As states try to pick up the pace in administering coronavirus vaccines, they’re asking a wide range of nontraditional workers to step in. And that means people rolling up to get their shot might find a National Guard member, a dentist, or a veterinarian on the other side of the needle.
As of Wednesday, the U.S. has distributed more than 36 million vaccine doses, but administered only about 16.5 million. There’s a host of reasons for that imbalance, including inadequate planning, but health officials are grappling with a shortage of people able to give the shot. After all, health care workers are also busy managing the COVID-19 pandemic itself.
Colorado Gov. Jared Polis issued an executive order earlier this month that allows certain medical workers, including doctors and nurses, to cross-train, supervise, and delegate vaccine responsibilities to a wide range of professionals where appropriate. Dentists, chiropractors, speech-language pathologists, and veterinarians are among the workers that can then take on those “delegated responsibilities” in hospitals, inpatient medical facilities, and outpatient settings if they have the proper training and education.
Nevada’s governor similarly determined dentists, dental hygienists, veterinarians, pharmacy interns, and more could administer the vaccine in the proper settings with the right level of training. (Some positions, including students and trainees, must be supervised while providing the shot, according to a state guidance document dated January 14.)
“We’re seeing bottlenecks in terms of the numbers of vaccinators in multiple states—it’s on the East Coast and on the West Coast,” said Anna Nagurney, a professor of operations management at the University of Massachusetts Amherst who specializes in logistics and supply chains. “If you don’t have the labor capacity to give the vaccine, you’ll never get through the pandemic.”
Members of the National Guard are also being called on to administer vaccines in at least 16 states and territories, according to the New York Times.
The effort to rope in as many professions as possible isn’t much different from when retirees and students were asked to help battle the virus earlier in the pandemic. Nagurney noted that some European airlines even encouraged flight attendants to retrain as health care workers.
In some circumstances, professional organizations have also backed members’ efforts to administer the vaccine. In October, the American Dental Association’s House of Delegates passed a resolution offering support to dentists who wanted to give the shots, noting that dentists also have the training to administer injections for anesthesia, and in many states the ability to offer Botox injections or start IVs, if permitted.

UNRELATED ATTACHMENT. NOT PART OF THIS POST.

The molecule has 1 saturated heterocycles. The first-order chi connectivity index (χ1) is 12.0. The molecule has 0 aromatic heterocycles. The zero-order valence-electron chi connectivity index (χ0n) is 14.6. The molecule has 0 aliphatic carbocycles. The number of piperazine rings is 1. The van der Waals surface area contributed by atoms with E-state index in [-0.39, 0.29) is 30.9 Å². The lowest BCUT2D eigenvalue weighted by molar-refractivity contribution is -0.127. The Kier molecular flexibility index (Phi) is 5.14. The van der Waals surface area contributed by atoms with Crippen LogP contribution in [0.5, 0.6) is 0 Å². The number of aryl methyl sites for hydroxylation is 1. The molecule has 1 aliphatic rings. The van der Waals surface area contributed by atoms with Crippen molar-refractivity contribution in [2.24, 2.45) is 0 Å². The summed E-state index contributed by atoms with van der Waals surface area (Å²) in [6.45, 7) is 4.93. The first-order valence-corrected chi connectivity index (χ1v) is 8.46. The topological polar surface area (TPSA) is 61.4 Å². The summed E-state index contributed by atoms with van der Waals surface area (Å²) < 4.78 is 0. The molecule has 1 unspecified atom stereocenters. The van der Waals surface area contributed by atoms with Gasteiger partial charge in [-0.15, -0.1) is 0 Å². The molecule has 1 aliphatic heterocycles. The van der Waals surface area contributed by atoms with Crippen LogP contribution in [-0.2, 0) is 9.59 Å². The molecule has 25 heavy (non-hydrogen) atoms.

One dentist—who happens to also serve in California’s State Assembly as a Democrat—announced last week that he was already able to help out in a Northern California city, thanks to an emergency waiver issued by his state earlier this month.
“Spent yesterday afternoon in #Ukiah giving #vaccinations for COVID-19. Will spend many more,” Assemblymember Jim Wood said in a Twitter post January 13. “Thank you @GavinNewsom for allowing #dentists to do this. Kept fighting the temptation to say ‘are you numb yet.’”
As for veterinarians, they administer vaccines all the time—just to animals. And their profession was among the many that Utah Sen. Mitt Romney suggested be utilized to speed up vaccines nationwide, according to Reuters.
“They know how to give shots, and their patients tend to bite, so they have to be extra careful,” said Nagurney.
But Michael San Filippo, a spokesperson for the American Veterinary Medical Association, noted that while a handful of states have considered allowing veterinarians to administer the vaccine, “plans and programs for vaccinating humans against COVID-19 remain fluid.”
Additionally, it’s important that vets be granted “appropriate authorization and liability protections” if they’re meant to be identified as vaccine providers, San Filippo said in an emailed statement to VICE News. The association is in touch with the U.S. Departments of Health and Human Services and Homeland Security to learn more about registration and liability protections.
“Veterinarians have consistently responded in times of need,” San Filippo said. “In this instance, veterinarians will need the appropriate authorizations and protections to do so.”